Once a week the kitchens at Campus Valla operate at full pressure. This is the day for cooking 30 litres of food for several thousand, rather picky, dinner guests. LiU Magazine proudly presents its culinary extra.
It’s a small kitchen, cooking for many dinner guests, and the cooking smells are not particularly appetising. Roger Carmesten is wielding the cooking whisk. He is the person who provides food for the fruit flies used in research at the university.
“Every Tuesday, the research groups that use fruit flies send in a list of the food they need, and specify the amounts. I cook the food on Wednesdays, and deliver it on Thursdays.”
Roger Carmesten pours agar, a thickening agent derived from algae purchased from the US, into an 80-litre catering saucepan.
“‘Normal’ cooks also use agar as a thickening agent, in sauces, for example. It doesn’t form lumps, as flour tends to.”
Sugar, yeast and cornmeal are weighed out and poured into the saucepan, while Roger Carmesten keeps whisking the mixture with an enormous balloon whisk. After the brown mixture has boiled sufficiently, he allows it to cool to approximately 80 degrees, and then adds preservative to prevent the growth of bacteria and mould.
The basic recipe is approximately the same for all, but some variants may be needed. It is possible, for example, to swap the sugar for molasses mixed with cornmeal, or to make a more freely flowing mixture.
“The fruit flies are picky, and they can’t eat food that has pesticide residue. This means that all ingredients must be organically grown”, says Roger Carmesten. “It can sometimes be a bit difficult to obtain the raw materials. It is also important that all the flies in an experiment receive the same food, to prevent the effects of diet being a source of error in the research.”
Irritating and invaluable
Photo credit Charlotte PerhammarDrosophila melanogaster is the Latin name for the flies used in research, more commonly known as the irritating fruit fly. These are the ones that suddenly appear at home, hundreds of them hovering over fruit bowls, the waste bin, or your glass of wine. It is, however, invaluable for research, being a model organism whose use in research dates back to the 1920s. Five research groups at Linköping University use these flies, conducting research in fields such as evolution, Alzheimer’s disease and epigenetics.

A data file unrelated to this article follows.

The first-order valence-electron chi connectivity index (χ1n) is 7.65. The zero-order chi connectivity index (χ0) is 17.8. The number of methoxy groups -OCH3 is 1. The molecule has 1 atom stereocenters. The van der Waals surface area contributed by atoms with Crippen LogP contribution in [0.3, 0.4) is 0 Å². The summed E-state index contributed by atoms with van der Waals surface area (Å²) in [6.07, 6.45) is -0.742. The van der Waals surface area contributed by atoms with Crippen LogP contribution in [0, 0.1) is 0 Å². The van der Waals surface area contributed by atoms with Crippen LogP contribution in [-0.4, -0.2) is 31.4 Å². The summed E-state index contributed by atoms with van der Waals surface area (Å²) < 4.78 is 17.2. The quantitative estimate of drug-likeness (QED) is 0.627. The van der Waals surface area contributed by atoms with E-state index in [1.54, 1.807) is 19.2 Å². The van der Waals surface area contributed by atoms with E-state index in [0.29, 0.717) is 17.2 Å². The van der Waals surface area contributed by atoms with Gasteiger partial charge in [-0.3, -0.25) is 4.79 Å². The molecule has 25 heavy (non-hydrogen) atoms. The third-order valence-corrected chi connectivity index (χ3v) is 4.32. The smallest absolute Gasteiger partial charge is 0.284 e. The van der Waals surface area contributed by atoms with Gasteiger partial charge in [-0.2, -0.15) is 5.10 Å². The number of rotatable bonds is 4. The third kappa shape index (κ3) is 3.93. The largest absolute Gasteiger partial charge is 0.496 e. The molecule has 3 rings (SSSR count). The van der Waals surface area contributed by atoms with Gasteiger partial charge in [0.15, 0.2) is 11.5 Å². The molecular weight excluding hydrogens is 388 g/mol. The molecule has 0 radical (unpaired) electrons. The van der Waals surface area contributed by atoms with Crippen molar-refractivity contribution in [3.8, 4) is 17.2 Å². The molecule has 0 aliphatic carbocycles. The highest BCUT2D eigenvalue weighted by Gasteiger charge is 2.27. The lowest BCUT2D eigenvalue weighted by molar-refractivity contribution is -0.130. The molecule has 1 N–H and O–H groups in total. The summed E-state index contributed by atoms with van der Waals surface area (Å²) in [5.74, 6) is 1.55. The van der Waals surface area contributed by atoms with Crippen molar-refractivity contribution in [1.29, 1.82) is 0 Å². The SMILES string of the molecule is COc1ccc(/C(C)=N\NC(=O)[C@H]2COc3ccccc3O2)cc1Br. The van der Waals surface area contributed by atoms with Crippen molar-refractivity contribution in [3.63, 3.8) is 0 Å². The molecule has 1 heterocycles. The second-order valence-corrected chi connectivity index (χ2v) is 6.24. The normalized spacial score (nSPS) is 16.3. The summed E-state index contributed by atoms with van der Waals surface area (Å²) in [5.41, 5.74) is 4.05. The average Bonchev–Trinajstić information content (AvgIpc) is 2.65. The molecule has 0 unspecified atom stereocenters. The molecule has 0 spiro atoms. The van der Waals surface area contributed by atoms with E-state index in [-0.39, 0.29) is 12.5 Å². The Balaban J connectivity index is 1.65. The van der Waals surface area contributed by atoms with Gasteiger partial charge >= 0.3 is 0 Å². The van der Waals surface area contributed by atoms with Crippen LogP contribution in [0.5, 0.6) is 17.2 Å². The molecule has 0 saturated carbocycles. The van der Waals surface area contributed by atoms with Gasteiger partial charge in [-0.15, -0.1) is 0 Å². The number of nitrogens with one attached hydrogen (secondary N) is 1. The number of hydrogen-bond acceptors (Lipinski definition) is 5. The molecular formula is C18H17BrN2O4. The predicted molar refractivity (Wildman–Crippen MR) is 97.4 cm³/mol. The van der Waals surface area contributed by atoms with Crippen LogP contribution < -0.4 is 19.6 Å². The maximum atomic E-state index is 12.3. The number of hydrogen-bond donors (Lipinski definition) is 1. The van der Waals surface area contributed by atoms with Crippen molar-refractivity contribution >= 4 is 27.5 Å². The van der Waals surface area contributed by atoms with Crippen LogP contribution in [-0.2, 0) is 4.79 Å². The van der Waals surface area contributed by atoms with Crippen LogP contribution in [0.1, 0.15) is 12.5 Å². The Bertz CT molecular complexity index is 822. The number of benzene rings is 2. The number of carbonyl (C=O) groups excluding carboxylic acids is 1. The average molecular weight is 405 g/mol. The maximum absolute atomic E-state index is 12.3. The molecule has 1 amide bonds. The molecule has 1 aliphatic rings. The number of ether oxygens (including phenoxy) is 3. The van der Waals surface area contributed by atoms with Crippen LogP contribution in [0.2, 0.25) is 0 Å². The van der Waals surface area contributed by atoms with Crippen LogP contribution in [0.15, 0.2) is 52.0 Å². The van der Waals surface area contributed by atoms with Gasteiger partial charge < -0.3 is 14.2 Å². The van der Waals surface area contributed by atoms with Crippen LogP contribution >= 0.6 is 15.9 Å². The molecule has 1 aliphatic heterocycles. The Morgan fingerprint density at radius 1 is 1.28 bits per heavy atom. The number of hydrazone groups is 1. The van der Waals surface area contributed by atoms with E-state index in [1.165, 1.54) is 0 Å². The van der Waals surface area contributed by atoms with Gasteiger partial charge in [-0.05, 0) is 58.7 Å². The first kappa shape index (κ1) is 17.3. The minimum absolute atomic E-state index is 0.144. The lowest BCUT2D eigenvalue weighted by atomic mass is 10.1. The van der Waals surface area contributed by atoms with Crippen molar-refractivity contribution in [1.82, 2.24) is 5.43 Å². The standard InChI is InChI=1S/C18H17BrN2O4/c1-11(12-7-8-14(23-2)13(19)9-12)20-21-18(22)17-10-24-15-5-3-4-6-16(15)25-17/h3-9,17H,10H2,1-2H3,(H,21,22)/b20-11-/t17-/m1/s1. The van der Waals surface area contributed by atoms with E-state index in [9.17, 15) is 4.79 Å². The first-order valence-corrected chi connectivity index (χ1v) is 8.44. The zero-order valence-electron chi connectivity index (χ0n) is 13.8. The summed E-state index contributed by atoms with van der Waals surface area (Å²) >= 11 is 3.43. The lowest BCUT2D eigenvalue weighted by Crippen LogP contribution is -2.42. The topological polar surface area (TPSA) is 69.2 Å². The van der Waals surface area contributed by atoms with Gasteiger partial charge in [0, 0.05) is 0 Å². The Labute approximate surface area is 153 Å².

The flies are cultivated in laboratories at the Division of Biology and at the Department of Clinical and Experimental Medicine. There are also stock centres around the world where it is possible to purchase flies, if a particular strain is needed in the research.
Cooking the food takes an hour. Roger Carmesten uses dispensers to pour the food into test-tubes, with exactly the same amount in each.
“You have to be very careful, nothing can be allowed to end up of the rim, because this causes the flies to prefer to land there, apparently.”
The food is left to solidify in the tubes, which are covered with cheesecloth, the same that is used around some more expensive cheeses, to prevent unwanted insects getting at the food. The tubes are turned upside down, placed into bags, sealed with clamps labelled with the date, and delivered to the research groups, where the flies are placed into the test-tubes, not the other way round.
“Right then, now there’s just the chores to finish off”, says Roger Carmesten, and starts to wash up.
Translation: George Farrants